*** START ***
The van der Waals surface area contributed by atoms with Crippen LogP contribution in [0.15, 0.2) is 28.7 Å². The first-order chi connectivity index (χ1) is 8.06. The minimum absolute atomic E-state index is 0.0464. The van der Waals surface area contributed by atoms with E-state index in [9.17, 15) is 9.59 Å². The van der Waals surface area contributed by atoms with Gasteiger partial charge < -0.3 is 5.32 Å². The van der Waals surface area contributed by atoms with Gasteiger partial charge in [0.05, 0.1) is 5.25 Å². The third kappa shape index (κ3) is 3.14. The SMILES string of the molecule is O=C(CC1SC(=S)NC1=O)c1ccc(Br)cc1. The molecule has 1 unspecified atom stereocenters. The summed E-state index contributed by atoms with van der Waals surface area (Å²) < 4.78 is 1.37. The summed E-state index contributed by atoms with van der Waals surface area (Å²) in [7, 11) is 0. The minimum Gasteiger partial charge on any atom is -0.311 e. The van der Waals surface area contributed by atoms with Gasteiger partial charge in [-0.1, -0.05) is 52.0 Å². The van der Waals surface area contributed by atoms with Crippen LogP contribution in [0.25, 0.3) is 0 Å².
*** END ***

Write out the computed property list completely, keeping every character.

The van der Waals surface area contributed by atoms with Crippen LogP contribution in [0.15, 0.2) is 28.7 Å². The first-order chi connectivity index (χ1) is 8.06. The minimum absolute atomic E-state index is 0.0464. The van der Waals surface area contributed by atoms with E-state index in [9.17, 15) is 9.59 Å². The van der Waals surface area contributed by atoms with Gasteiger partial charge < -0.3 is 5.32 Å². The van der Waals surface area contributed by atoms with Gasteiger partial charge in [0.05, 0.1) is 5.25 Å². The third kappa shape index (κ3) is 3.14. The SMILES string of the molecule is O=C(CC1SC(=S)NC1=O)c1ccc(Br)cc1. The molecule has 1 unspecified atom stereocenters. The summed E-state index contributed by atoms with van der Waals surface area (Å²) < 4.78 is 1.37. The summed E-state index contributed by atoms with van der Waals surface area (Å²) in [7, 11) is 0. The minimum Gasteiger partial charge on any atom is -0.311 e. The van der Waals surface area contributed by atoms with Gasteiger partial charge in [-0.1, -0.05) is 52.0 Å². The van der Waals surface area contributed by atoms with Crippen LogP contribution in [0.25, 0.3) is 0 Å².